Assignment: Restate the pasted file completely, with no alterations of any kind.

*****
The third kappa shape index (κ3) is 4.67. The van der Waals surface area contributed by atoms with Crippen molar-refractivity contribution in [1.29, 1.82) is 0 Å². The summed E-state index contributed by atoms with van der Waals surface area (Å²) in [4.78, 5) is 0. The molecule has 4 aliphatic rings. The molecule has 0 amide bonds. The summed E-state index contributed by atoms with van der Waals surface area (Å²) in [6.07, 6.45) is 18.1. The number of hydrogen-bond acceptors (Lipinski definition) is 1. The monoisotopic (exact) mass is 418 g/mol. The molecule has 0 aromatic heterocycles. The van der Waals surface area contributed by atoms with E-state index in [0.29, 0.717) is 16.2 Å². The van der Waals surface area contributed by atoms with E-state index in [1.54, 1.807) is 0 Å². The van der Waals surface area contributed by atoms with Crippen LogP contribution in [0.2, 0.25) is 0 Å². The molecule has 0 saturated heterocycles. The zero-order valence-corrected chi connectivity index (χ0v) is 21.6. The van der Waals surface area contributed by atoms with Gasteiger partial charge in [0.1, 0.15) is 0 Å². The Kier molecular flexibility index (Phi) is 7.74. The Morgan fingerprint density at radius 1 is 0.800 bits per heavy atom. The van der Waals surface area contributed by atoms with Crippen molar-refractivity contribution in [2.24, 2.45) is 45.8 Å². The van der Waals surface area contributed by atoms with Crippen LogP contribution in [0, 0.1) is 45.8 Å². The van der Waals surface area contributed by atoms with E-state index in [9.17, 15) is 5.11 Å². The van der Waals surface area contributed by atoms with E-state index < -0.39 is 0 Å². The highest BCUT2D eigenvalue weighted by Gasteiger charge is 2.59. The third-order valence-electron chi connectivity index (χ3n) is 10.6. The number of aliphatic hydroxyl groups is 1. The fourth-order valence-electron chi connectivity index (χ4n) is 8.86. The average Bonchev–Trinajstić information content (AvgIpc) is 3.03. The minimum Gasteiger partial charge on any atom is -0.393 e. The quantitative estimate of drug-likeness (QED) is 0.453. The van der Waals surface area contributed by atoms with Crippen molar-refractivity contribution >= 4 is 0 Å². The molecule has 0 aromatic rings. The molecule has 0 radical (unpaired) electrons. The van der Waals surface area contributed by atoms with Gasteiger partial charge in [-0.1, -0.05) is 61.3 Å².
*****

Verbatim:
The third kappa shape index (κ3) is 4.67. The van der Waals surface area contributed by atoms with Crippen molar-refractivity contribution in [1.29, 1.82) is 0 Å². The summed E-state index contributed by atoms with van der Waals surface area (Å²) in [4.78, 5) is 0. The molecule has 4 aliphatic rings. The molecule has 0 amide bonds. The summed E-state index contributed by atoms with van der Waals surface area (Å²) in [6.07, 6.45) is 18.1. The number of hydrogen-bond acceptors (Lipinski definition) is 1. The monoisotopic (exact) mass is 418 g/mol. The molecule has 0 aromatic heterocycles. The van der Waals surface area contributed by atoms with E-state index in [0.29, 0.717) is 16.2 Å². The van der Waals surface area contributed by atoms with E-state index in [1.54, 1.807) is 0 Å². The van der Waals surface area contributed by atoms with Crippen LogP contribution in [0.2, 0.25) is 0 Å². The molecule has 0 saturated heterocycles. The zero-order valence-corrected chi connectivity index (χ0v) is 21.6. The van der Waals surface area contributed by atoms with Gasteiger partial charge in [0.1, 0.15) is 0 Å². The Kier molecular flexibility index (Phi) is 7.74. The Morgan fingerprint density at radius 1 is 0.800 bits per heavy atom. The van der Waals surface area contributed by atoms with Crippen molar-refractivity contribution in [2.24, 2.45) is 45.8 Å². The van der Waals surface area contributed by atoms with Crippen LogP contribution in [0, 0.1) is 45.8 Å². The van der Waals surface area contributed by atoms with E-state index in [9.17, 15) is 5.11 Å². The van der Waals surface area contributed by atoms with E-state index < -0.39 is 0 Å². The highest BCUT2D eigenvalue weighted by Gasteiger charge is 2.59. The third-order valence-electron chi connectivity index (χ3n) is 10.6. The number of aliphatic hydroxyl groups is 1. The fourth-order valence-electron chi connectivity index (χ4n) is 8.86. The average Bonchev–Trinajstić information content (AvgIpc) is 3.03. The minimum Gasteiger partial charge on any atom is -0.393 e. The quantitative estimate of drug-likeness (QED) is 0.453. The van der Waals surface area contributed by atoms with Crippen molar-refractivity contribution >= 4 is 0 Å². The molecule has 0 aromatic rings. The molecule has 0 radical (unpaired) electrons. The van der Waals surface area contributed by atoms with Gasteiger partial charge in [-0.1, -0.05) is 61.3 Å².